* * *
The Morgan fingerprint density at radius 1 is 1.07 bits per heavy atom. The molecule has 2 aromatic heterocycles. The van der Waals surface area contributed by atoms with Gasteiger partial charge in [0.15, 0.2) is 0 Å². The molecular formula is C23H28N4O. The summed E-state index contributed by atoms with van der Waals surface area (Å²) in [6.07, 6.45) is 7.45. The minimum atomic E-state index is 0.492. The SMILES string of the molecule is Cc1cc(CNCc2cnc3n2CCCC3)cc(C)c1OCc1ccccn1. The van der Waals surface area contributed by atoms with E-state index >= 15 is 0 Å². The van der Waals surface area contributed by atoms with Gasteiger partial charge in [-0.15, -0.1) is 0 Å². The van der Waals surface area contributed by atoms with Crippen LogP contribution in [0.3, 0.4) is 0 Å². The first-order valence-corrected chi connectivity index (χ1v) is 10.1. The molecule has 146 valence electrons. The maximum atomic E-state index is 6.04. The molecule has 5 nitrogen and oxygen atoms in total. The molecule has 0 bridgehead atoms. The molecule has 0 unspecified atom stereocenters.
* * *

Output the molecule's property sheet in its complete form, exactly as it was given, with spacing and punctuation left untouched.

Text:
The Morgan fingerprint density at radius 1 is 1.07 bits per heavy atom. The molecule has 2 aromatic heterocycles. The van der Waals surface area contributed by atoms with Gasteiger partial charge in [0.15, 0.2) is 0 Å². The molecular formula is C23H28N4O. The summed E-state index contributed by atoms with van der Waals surface area (Å²) in [6.07, 6.45) is 7.45. The minimum atomic E-state index is 0.492. The SMILES string of the molecule is Cc1cc(CNCc2cnc3n2CCCC3)cc(C)c1OCc1ccccn1. The van der Waals surface area contributed by atoms with E-state index >= 15 is 0 Å². The van der Waals surface area contributed by atoms with Gasteiger partial charge in [-0.15, -0.1) is 0 Å². The van der Waals surface area contributed by atoms with Crippen LogP contribution in [0.3, 0.4) is 0 Å². The first-order valence-corrected chi connectivity index (χ1v) is 10.1. The molecule has 146 valence electrons. The maximum atomic E-state index is 6.04. The molecule has 5 nitrogen and oxygen atoms in total. The molecule has 0 bridgehead atoms. The molecule has 0 unspecified atom stereocenters.